epoxy not waterproof?

Discussion in 'Materials' started by magwas, Dec 19, 2009.

  1. TollyWally
    Joined: Mar 2005
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    TollyWally Senior Member

    I've used talc and baby powder in a pinch. Not everyone approves.
  2. magwas
    Joined: Oct 2009
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    magwas Senior Member

  3. apex1

    apex1 Guest

    The relevant info is in your head already!

    A coarse grain filler makes a poor bond and / or a far too high resin consumption for glueing. You need something like flour. I´ve heard some people use plain chalk, but do´nt quote me on that.

    For fillets the raw sawdust is a perfect and cheap material, though screening is necessary (your mosquito net might work).

    The resin manufacturer "West Systems" provides a good tutorial on his websites

    Merry Christmas
    and thanks, I am going better a bit!
  4. nukisen
    Joined: Aug 2009
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    nukisen Senior Member

    Nice thread! :)
    Specially as I am about to almost do the exact same procedure myself. Exept for I am going to us glassfibre rovingnet for strengthen up the construktion.
    Hope I will manage to do this.
  5. nukisen
    Joined: Aug 2009
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    nukisen Senior Member

    Maybe we are able to get experience of each other as I do also planing to build a boat out of 3,1mm board plates. I suppose I have to give a first layer before I cover it with glass fibre roving sheet. And also after that I will cover as many layer as it will be smooth and shiny again.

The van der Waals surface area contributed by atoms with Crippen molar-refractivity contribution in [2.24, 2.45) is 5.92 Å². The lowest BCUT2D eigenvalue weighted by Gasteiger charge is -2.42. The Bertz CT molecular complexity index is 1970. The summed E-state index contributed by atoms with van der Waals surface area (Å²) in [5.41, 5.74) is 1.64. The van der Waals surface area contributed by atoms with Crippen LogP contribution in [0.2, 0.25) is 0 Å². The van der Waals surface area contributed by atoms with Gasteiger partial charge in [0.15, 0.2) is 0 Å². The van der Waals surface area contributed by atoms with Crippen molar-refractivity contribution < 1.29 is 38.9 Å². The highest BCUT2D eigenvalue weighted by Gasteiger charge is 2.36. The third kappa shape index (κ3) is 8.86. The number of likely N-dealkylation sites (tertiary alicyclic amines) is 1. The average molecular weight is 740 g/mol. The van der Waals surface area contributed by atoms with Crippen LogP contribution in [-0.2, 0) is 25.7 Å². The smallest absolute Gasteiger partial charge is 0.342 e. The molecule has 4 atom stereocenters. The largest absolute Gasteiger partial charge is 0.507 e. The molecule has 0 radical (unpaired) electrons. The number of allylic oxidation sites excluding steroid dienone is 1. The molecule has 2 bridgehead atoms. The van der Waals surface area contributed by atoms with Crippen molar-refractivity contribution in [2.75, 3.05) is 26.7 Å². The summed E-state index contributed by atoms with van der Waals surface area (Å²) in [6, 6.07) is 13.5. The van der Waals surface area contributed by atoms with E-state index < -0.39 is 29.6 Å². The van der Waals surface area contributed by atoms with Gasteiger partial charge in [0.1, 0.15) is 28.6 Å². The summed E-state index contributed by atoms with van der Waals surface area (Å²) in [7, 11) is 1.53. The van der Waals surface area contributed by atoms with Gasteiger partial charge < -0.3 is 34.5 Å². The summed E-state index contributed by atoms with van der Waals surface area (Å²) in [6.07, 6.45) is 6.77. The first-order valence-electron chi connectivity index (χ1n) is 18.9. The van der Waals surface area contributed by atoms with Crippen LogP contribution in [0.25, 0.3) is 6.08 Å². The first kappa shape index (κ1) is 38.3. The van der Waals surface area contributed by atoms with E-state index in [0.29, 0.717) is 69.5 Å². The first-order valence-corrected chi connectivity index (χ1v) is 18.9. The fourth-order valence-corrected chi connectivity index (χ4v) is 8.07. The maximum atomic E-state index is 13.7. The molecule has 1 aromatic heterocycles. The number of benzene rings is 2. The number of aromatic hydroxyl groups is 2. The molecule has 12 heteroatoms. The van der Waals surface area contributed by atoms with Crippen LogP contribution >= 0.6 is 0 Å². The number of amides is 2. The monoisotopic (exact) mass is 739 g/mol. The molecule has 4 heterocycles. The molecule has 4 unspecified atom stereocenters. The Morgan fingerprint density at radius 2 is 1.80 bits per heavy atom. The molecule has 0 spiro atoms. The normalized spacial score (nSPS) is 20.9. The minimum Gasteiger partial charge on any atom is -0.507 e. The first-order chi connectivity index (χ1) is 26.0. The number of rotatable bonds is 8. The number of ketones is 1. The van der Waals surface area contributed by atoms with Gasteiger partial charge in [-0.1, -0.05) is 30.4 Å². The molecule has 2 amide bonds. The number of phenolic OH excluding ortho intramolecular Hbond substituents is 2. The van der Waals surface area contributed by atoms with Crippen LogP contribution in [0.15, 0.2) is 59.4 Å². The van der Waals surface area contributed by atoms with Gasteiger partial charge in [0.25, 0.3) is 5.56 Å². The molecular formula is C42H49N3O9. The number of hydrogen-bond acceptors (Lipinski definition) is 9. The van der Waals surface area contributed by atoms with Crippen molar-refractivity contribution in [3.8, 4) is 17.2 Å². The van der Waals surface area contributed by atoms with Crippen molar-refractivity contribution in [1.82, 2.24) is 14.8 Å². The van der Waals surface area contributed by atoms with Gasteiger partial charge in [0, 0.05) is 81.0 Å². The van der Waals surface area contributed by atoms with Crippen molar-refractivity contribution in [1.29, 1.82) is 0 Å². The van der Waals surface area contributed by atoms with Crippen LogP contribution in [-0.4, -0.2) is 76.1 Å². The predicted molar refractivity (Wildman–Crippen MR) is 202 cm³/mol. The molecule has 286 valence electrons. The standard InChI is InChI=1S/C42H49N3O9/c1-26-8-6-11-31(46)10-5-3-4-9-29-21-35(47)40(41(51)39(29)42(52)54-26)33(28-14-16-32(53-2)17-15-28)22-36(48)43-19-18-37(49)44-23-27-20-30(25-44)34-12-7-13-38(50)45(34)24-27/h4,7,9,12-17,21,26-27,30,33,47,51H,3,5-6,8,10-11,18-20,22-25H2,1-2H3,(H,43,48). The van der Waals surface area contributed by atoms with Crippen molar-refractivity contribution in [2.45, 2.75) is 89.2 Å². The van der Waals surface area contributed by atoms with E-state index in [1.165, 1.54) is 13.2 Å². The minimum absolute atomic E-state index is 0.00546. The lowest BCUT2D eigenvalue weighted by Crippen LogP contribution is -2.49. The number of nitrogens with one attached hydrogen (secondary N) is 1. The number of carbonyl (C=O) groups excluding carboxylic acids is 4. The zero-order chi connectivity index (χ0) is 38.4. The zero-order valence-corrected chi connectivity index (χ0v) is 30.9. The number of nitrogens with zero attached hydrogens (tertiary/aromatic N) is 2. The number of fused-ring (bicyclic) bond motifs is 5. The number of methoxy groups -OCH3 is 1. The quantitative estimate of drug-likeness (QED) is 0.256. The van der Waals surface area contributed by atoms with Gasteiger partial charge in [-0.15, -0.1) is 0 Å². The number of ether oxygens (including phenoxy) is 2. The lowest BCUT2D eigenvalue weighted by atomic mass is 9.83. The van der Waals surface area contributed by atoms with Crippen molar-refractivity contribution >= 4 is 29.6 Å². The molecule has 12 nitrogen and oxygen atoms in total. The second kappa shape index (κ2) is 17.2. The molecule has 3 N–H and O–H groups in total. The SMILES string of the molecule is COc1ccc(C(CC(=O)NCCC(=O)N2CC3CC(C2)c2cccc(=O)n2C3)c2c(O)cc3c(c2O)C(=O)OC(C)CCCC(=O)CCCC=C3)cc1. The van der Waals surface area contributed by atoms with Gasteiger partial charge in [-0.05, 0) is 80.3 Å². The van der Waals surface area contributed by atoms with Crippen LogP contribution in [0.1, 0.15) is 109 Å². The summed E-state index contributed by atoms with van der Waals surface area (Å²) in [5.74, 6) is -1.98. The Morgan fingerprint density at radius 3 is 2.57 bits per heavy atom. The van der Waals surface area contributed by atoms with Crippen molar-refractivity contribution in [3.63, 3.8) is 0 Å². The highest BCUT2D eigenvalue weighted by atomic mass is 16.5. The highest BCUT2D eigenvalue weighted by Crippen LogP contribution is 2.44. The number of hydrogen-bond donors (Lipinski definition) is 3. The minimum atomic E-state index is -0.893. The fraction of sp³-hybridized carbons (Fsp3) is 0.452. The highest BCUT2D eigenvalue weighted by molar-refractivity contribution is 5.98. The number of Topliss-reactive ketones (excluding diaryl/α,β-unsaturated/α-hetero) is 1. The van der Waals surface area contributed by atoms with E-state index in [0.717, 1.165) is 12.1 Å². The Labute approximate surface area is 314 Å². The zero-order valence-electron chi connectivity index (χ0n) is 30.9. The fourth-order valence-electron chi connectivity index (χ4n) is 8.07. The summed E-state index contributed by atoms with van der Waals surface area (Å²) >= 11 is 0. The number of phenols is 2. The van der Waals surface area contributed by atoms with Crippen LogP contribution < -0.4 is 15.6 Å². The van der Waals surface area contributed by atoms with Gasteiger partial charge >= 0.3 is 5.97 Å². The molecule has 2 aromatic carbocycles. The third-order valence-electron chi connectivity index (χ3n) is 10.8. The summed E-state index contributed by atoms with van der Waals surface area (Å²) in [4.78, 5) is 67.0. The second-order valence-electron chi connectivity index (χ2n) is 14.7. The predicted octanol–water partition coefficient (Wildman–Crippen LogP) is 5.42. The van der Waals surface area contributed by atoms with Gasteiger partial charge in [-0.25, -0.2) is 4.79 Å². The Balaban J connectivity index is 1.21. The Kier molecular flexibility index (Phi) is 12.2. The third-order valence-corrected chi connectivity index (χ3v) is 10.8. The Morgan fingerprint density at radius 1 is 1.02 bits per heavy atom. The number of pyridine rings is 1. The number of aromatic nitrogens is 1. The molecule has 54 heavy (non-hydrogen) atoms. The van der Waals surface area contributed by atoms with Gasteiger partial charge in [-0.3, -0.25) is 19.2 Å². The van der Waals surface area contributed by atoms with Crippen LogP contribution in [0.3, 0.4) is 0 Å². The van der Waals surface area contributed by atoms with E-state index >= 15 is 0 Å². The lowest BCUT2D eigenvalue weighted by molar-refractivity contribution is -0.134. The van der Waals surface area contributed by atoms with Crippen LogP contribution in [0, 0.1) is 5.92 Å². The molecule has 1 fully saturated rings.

As the epoxy price for me is no longer a big problem I hope to manage to build a boat that is actually useful and works well.
  6. PAR
    Joined: Nov 2003
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    PAR Yacht Designer/Builder

    Simply put, log onto www.westsystem.com or www.systemthree.com and down load their user's guides. It will walk you through fillers, hardeners, mixing and all the basic stuff.

    As a rule there are two types of fillers, fairly smooth and round or fairly rough and long. This describes the physical dimensions of the materials.

    The smooth and round items are also light weight and used for fairing surfaces. They have very little, if any structural value and are just used to smooth up surfaces.

    The rough and long materials are generally fibrous in nature. These tend to interlock with each other when mixed in resin. This interlocking makes a very strong material when cured. Milled 'glass fibers, shredded cotton, silica, wood flour, etc., if viewed under a microscope are very fibrous and ideal for improving the structural composition of cured resin.

    You can use wood chips and/or shredded bits of rope if you want and they'll make good filler materials, though you'll probably have a difficult time controlling the amount of epoxy you use, which is why we use the really fine versions of these fillers. Ideally, the fillers you employ should be in powder form.
  7. nukisen
    Joined: Aug 2009
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    nukisen Senior Member

    This is very usefull and knowledge increasing information.

  8. kengrome
    Joined: Jul 2006
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    kengrome Senior Member

    I bought talc by the sack to use for sandable filler too, it works great. baby powder is usually made of talc, although you should read the label because some baby powder is made of corn starch.

    Just add cabosil (fumed silica) to prevent sagging.

    My favorite for really strong joints is pulverized limestone, it works great and it is cheap although it is not a lightweight filler. You can buy it at an agricultural supply store. Cement works great too (especially if you cannot find the lime) although it produces a gray filler rather than cream colored or white like the limestone.

    These are all mineral fillers that do not absorb epoxy so they are very predictable when mixed with epoxy. One thing though, the lime and cement are hard like rock when cured (because basically that's what they are) so don't expect to sand them easily. Talc is rock too but it's the softest naturally occuring mineral so it sands relatively easily.
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